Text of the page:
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Date of Award
Thesis (On-Campus Access Only)
Master of Science in Psychology
Linda Krug Porzelius, PhD
Maryka Biaggio, PhD
This article reviews the existing literature on the role of negative affect in binge-eating disorder (BED). Retrospective studies examining the subjective experience of binge-eating, daily self-monitoring studies and self-report questionnaire studies measuring changes in affect across the binge-eating cycle are examined. It is concluded that negative affect is an important antecedent to binge-eating in individuals with BED. The literature is inconclusive regarding the exact role of affect regulation as an etiological factor and the role negative affect plays in the maintenance of BED. If negative affect plays a role in the creation and maintenance of BED, existing treatments may need to be augmented to target affect regulation. Recommendations for future research and suggestions for treatment modification are discussed.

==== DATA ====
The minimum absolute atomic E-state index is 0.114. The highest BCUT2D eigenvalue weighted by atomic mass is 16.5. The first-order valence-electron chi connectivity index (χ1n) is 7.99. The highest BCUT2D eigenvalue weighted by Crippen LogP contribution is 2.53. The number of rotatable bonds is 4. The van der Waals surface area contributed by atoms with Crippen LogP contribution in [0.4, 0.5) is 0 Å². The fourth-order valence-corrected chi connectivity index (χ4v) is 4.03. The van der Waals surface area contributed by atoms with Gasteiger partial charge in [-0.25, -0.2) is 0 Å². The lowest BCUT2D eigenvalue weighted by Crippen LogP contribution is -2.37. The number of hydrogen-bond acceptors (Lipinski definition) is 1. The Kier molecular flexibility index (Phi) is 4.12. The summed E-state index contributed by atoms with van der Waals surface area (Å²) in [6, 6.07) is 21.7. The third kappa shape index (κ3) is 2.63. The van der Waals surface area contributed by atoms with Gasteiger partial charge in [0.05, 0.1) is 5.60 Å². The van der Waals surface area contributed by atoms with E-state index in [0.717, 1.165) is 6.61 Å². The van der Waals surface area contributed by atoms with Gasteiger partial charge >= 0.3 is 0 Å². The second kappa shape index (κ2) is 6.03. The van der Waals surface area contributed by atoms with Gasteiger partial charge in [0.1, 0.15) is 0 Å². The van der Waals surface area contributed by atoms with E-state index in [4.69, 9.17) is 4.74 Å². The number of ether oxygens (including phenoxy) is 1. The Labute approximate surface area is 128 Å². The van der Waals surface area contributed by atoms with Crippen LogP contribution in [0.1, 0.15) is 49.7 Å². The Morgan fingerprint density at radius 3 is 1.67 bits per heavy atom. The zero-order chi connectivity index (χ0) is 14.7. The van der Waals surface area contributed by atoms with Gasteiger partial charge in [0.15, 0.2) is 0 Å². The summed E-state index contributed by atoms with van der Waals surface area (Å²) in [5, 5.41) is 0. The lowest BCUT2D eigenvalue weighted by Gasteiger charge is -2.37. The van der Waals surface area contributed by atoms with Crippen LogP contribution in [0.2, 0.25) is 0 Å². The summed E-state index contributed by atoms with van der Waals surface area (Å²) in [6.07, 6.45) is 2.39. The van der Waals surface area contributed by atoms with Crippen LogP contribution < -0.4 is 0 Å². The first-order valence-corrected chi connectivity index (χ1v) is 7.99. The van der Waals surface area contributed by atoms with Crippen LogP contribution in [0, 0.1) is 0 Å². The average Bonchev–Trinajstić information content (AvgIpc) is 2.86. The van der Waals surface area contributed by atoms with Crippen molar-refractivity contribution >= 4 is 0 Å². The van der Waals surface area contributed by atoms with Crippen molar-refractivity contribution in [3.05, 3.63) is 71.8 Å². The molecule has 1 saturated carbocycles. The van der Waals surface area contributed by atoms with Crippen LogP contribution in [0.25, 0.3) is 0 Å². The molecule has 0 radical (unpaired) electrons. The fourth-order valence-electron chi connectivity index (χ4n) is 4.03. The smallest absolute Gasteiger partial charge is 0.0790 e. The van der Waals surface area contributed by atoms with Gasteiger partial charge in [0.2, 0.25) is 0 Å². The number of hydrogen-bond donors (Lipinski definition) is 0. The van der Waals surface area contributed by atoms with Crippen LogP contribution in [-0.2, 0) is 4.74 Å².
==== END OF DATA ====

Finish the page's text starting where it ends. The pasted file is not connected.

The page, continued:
Clark-Plowman, Dawn (1999). What role does negative affect play in the creation and maintenance of binge-eating disorder? (Master's thesis, Pacific University). Retrieved from: